Like many Americans confronted with a slight in the workplace, Carlson’s disgruntled employee filed a lawsuit against his boss.
“I thought it was a cut and dry case,” the now-seasoned owner said. “I had five or six witnesses who were like, ‘Yeah, we heard him. He threatened to kill him.’ And he took me to court, and I lost. That was something I never expected.”
Otherwise, the lack of labor flexibility under the French Code Travail can still be frustrating to Carlson, but thankfully the death threats have ceased—at least until President Emanuel Macron goes full steam ahead with reforming the labor laws, which are in the thousands of pages long and have already resulted in strikes, protests, and the occasional car engulfed in flames.
Yet now that the franchise is flourishing, Carlson has come out with a new book, Pancakes in Paris, a memoir of how he overcame the odds and brought a staple of American cuisine to the left bank before expanding across the river.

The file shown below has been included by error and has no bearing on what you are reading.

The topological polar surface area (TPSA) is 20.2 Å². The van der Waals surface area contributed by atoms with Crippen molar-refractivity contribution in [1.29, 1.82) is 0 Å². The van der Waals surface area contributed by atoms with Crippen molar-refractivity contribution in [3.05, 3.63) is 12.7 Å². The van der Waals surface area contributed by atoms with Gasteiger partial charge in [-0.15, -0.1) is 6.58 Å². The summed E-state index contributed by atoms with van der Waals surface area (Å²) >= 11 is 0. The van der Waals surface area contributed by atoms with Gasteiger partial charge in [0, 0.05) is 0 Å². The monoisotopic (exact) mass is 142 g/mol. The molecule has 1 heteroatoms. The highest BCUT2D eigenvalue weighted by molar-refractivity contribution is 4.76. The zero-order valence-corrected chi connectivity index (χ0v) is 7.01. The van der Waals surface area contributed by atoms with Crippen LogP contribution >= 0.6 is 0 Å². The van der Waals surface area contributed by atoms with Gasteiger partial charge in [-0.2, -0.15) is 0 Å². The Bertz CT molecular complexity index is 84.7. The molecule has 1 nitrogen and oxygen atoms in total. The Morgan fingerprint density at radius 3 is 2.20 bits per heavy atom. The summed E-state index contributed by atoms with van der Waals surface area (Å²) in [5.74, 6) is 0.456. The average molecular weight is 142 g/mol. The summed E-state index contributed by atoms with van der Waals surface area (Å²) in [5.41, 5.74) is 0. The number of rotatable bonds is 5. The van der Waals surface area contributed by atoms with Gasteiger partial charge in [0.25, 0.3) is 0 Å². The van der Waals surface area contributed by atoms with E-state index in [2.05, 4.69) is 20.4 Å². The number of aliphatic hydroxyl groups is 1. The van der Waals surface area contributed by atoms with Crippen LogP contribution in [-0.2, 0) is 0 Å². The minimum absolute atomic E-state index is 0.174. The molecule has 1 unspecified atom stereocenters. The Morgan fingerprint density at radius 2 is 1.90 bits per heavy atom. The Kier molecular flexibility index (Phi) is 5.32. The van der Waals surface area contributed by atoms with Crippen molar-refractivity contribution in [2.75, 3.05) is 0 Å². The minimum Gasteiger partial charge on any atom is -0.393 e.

A UConn graduate and alumnus of University Southern California’s film school, Carlson had no business expertise other than working as an employee in the food service business himself. Faced with substantial student loan debt and a skeptical set of French bankers, he became adept at fundraising in order to secure enough initial funding to secure a business loan in Paris. While some seemingly-friendly allies nearly pulled the rug out from underneath the fledgling diner—including an electrician in the Latin Quarter/Jussieu location that went AWOL, stalling construction for months—B.I.A. soon became an instant success.